As farm families across the U.S. prepare to transition their businesses and land, it makes sense to ask the next generation of leaders: Are you ready to be an owner?

At MoDak Dairy, the Moes say their children began learning about the operation at a young age. “Preparing to take over the farm is something that happens as you go through,” Greg explains.

Qualify For Leadership. Once their kids were grown, the Moes made them work for someone else. Not only did their sons learn to work with others, Greg says, but working off the farm broadened their perspective and helped them realize what they want in life.

Although none of the Moes has been to college, Greg says the family has made it a priority to send their returning children to workshops and seminars to prepare for ownership.

Having the skills necessary to become a farm owner is something younger generations often overlook, says David Marrison, associate professor and Extension agent at The Ohio State University.

“We are really good at looking at the older generation and analyzing what they haven’t done,” Marrison says. “Are we taking the time to look at ourselves? Do we have the skills necessary to be successful?”

He advises young people interested in taking over the family farm to do a S.W.O.T. analysis to discover the strengths, weaknesses, opportunities and threats to the business. “What do you need to learn to take over, and how will you do that?” he says.

In some cases, a lack of technical knowledge about a piece of accounting software might be remedied with a class at a local community college. Yet the younger generation also must learn leadership skills.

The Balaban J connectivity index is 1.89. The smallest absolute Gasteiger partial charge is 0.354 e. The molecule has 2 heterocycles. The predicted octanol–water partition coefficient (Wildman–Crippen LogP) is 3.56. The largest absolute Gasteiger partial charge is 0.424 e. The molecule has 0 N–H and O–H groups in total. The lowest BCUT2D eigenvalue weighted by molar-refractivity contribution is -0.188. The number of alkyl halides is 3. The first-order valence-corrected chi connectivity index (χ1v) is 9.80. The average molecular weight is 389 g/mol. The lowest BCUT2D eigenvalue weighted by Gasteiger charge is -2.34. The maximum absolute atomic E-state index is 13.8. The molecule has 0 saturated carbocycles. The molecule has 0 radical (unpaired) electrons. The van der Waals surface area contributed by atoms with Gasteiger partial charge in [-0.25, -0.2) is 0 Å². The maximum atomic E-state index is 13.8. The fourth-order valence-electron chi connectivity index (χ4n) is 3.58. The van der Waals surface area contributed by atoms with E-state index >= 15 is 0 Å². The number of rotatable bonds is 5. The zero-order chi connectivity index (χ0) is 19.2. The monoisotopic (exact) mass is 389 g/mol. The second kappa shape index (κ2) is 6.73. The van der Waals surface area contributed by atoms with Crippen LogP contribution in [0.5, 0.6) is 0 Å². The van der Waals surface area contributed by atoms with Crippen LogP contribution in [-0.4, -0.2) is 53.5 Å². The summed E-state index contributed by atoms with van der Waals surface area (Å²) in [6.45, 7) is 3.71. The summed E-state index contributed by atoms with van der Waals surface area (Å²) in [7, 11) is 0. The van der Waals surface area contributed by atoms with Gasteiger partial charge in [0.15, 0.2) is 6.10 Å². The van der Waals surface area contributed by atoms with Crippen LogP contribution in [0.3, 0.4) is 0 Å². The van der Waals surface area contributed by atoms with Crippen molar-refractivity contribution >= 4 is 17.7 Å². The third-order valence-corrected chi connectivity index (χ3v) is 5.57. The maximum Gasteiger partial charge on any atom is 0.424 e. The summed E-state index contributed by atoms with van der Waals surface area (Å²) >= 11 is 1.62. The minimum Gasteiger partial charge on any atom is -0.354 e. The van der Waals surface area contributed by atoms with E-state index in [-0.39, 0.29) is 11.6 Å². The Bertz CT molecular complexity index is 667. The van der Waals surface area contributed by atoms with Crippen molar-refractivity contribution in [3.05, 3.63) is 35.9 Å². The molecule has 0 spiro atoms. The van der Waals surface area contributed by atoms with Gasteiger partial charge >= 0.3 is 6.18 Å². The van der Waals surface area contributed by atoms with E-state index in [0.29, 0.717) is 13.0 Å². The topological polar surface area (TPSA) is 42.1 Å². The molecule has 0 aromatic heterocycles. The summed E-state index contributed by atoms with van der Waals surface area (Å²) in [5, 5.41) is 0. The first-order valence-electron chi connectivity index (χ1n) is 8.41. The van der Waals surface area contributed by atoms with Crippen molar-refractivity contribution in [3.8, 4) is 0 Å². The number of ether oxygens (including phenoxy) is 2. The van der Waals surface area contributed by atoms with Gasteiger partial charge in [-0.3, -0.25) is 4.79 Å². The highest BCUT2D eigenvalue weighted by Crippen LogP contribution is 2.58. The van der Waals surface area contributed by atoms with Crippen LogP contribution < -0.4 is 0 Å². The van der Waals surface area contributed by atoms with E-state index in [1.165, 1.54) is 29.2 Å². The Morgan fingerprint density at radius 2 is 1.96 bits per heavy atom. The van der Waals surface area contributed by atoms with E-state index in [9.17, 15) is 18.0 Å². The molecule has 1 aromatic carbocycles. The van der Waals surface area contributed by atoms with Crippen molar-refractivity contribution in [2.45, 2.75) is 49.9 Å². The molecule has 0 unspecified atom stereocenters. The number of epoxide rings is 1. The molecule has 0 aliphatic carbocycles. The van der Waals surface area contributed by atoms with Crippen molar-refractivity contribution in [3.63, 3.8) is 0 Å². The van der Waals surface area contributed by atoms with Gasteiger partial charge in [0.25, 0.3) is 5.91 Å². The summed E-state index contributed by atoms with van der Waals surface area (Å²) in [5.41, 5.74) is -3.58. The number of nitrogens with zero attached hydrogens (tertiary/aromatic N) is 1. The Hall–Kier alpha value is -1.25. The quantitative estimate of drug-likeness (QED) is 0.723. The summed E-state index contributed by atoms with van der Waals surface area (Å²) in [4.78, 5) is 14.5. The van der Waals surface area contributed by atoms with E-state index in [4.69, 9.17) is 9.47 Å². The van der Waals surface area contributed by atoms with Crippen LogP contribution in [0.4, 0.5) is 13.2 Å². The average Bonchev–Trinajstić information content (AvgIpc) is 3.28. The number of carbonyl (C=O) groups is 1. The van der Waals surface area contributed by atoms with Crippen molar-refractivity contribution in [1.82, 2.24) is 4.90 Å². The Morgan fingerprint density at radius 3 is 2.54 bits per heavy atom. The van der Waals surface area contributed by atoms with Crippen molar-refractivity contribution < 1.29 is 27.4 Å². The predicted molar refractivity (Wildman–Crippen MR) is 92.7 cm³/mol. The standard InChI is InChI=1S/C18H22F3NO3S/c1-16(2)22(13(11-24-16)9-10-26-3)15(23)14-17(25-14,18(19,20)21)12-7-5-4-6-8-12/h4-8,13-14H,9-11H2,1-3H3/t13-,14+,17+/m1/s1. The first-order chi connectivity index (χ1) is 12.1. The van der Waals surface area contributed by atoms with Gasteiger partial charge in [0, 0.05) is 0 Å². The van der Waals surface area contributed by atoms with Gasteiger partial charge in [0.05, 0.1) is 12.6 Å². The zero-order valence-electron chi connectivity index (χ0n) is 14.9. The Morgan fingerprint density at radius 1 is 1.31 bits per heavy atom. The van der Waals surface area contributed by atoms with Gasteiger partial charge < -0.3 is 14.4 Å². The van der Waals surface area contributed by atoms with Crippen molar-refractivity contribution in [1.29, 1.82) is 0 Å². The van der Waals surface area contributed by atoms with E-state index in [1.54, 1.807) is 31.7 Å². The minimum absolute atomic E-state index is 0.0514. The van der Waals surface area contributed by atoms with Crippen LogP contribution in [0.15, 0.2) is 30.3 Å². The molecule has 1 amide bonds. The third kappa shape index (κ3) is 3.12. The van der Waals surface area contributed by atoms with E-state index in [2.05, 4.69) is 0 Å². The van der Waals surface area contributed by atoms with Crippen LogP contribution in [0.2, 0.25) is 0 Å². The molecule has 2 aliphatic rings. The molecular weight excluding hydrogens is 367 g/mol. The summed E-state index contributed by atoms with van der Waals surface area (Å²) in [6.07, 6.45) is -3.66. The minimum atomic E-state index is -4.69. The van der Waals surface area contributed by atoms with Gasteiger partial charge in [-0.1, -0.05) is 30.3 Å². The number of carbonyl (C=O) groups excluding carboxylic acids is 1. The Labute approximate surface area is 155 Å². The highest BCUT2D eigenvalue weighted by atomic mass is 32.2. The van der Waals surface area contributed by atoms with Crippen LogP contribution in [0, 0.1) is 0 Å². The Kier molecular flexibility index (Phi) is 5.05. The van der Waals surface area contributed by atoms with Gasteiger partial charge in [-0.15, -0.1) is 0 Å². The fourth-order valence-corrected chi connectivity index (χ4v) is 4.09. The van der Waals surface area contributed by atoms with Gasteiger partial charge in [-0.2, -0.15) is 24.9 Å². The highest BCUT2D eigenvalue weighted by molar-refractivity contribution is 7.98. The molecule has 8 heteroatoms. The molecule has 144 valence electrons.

The Moes have sent their sons to several courses during the transition.
Initiate Changes. Once producers identify the things the next generation must do to come onboard, the next step is to identify the process by which the transition will occur.

Greg recommends developing a vision for the ideal transition and being prepared to discuss that vision for the future with your children when the time is right.

The hardest part of farm succession is the initial conversation, Marrison says. After all, every family has at least a little dysfunction.

After the initial conversation, Greg suggests taking that plan to trusted advisers for their feedback.

“The hardest part was coming up with what we wanted to do,” Greg says. “Talk to your accountants, but don’t let them dictate what you should do. When we first went to our accountant, they told us our idea wouldn’t work, but they figured it out and so far, it has worked.”

The farm is required to remain a single entity, and the majority of the operation will be gifted to children who wish to return to the farm.

“We wanted to give them a legacy so when they look back, they realize we wanted to keep it together like our grandparents and great-grandparents did,” Greg says.

Article shared from AgWeb website.

World Ag Expo Sets Attendance Record

Annual show saw 106,349 attendees in three days

Author: World Ag Expo RDO-Water-Ag-Expo

Thursday, February 11, 2016, marked the final day of the three-day show, World Ag Expo. The 49th annual show, which was held at the International Agri-Center in Tulare, California, opened Tuesday, February 9, at 9:00 a.m. Attendees and exhibitors from all over the U.S. and several countries came to the show grounds to join in the largest annual outdoor agricultural expo in the world, which spans over 2.6 million square feet of exhibit space. The three-day show housed over 1,500 exhibitors and hosted a record-breaking 106,349 attendees. In 2015, World Ag Expo hosted 102,867 attendees.

“There’s nothing like it in the world—Tulare nearly doubles in size during the week of World Ag Expo, “ said Jerry Sinift, the International Agri-Center’s chief executive officer. “This year was a great success for everyone involved. Our exhibitors are happy. Our attendees were awestruck. World Ag Expo maintains relevance through showcasing everything from massive tractors to smart phone applications—all to improve ag operations of our attendees and educate the society at large about agriculture.”